Sunday, May 15, 2005

If you’d like to redo and discard, click NO (huh?):

Have you ever experienced a computer message box like this: It asks you a question, offers you some standard choices like OK and CANCEL, and then explains how you should decide what to select? Here’s an example:

THE MESSAGE BOX TEXT: You have made changes to your document. If you navigate away from this page, changes will not be saved. Do you want to keep your changes?

(The actual choices are: OK, CANCEL.)

MORE TEXT: Press OK to abandon your changes, CANCEL to stay on this screen so you can save them.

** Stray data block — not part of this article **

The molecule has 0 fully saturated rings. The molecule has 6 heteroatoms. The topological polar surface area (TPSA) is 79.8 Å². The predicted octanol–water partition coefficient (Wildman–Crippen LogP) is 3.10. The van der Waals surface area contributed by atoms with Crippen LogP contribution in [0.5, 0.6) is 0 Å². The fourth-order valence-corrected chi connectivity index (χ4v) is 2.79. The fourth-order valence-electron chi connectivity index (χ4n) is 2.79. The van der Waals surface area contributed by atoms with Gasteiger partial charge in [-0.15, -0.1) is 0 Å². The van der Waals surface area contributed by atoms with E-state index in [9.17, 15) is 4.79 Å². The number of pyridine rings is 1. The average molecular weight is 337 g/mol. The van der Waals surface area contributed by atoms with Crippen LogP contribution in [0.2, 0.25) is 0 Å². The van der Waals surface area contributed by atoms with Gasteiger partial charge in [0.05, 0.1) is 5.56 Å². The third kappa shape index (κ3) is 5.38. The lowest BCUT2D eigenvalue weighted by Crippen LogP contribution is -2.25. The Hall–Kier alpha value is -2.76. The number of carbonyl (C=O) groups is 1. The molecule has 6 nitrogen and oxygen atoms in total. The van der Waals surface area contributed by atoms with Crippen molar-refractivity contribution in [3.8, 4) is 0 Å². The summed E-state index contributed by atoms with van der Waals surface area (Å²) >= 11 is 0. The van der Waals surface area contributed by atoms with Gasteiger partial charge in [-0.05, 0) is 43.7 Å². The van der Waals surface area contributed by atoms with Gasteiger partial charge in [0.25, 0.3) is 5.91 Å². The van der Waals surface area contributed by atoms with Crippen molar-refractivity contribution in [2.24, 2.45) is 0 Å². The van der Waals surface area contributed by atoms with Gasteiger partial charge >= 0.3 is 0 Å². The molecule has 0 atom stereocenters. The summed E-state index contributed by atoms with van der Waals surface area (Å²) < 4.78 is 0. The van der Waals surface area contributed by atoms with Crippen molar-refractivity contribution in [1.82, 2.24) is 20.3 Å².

The main observation here is that the button captions should have been clear, perhaps: ABANDON CHANGES/NAVIGATE AWAY and STAY ON THIS SCREEN. Then no further explanation would be necessary. And I’ve seen much worse than this involving three buttons.

So where’s the villain here? The villain is the Microsoft programming interface for Windows, which makes it real easy to program a message box with standard button labels, and HARDER to program a message box with non-standard button labels. When the programmer gets a bug report saying that the button labels are unclear, a quick change is made to explain the labels, instead of the greater effort of relabeling the buttons. I confess; I’ve committed this programming sin myself. Sigh
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